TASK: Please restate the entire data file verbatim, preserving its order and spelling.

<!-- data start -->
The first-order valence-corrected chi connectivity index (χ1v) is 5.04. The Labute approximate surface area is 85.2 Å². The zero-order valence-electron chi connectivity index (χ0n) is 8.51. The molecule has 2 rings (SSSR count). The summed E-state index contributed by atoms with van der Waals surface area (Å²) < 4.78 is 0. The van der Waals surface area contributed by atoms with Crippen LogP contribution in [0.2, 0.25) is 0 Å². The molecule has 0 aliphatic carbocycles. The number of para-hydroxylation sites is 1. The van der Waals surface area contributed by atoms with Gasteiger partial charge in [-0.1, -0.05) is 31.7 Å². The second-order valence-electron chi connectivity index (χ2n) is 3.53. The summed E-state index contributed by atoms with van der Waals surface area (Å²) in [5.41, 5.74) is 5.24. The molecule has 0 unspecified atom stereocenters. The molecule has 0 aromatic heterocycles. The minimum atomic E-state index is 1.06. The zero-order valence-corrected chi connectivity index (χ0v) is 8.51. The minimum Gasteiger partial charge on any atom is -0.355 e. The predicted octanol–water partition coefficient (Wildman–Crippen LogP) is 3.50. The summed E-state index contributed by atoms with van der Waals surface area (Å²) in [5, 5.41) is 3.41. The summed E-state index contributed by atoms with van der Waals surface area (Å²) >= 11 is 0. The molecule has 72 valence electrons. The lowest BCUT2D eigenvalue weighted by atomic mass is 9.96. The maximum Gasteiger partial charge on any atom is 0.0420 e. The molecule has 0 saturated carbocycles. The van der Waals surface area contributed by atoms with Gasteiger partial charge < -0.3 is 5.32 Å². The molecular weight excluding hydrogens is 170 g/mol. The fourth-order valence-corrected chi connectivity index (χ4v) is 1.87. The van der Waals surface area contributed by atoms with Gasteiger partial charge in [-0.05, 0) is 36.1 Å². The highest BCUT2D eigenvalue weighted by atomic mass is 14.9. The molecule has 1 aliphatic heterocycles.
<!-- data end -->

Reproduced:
The first-order valence-corrected chi connectivity index (χ1v) is 5.04. The Labute approximate surface area is 85.2 Å². The zero-order valence-electron chi connectivity index (χ0n) is 8.51. The molecule has 2 rings (SSSR count). The summed E-state index contributed by atoms with van der Waals surface area (Å²) < 4.78 is 0. The van der Waals surface area contributed by atoms with Crippen LogP contribution in [0.2, 0.25) is 0 Å². The molecule has 0 aliphatic carbocycles. The number of para-hydroxylation sites is 1. The van der Waals surface area contributed by atoms with Gasteiger partial charge in [-0.1, -0.05) is 31.7 Å². The second-order valence-electron chi connectivity index (χ2n) is 3.53. The summed E-state index contributed by atoms with van der Waals surface area (Å²) in [5.41, 5.74) is 5.24. The molecule has 0 unspecified atom stereocenters. The molecule has 0 aromatic heterocycles. The minimum atomic E-state index is 1.06. The zero-order valence-corrected chi connectivity index (χ0v) is 8.51. The minimum Gasteiger partial charge on any atom is -0.355 e. The predicted octanol–water partition coefficient (Wildman–Crippen LogP) is 3.50. The summed E-state index contributed by atoms with van der Waals surface area (Å²) in [5, 5.41) is 3.41. The summed E-state index contributed by atoms with van der Waals surface area (Å²) >= 11 is 0. The molecule has 72 valence electrons. The lowest BCUT2D eigenvalue weighted by atomic mass is 9.96. The maximum Gasteiger partial charge on any atom is 0.0420 e. The molecule has 0 saturated carbocycles. The van der Waals surface area contributed by atoms with Gasteiger partial charge < -0.3 is 5.32 Å². The molecular weight excluding hydrogens is 170 g/mol. The fourth-order valence-corrected chi connectivity index (χ4v) is 1.87. The van der Waals surface area contributed by atoms with Gasteiger partial charge in [-0.05, 0) is 36.1 Å². The highest BCUT2D eigenvalue weighted by atomic mass is 14.9. The molecule has 1 aliphatic heterocycles.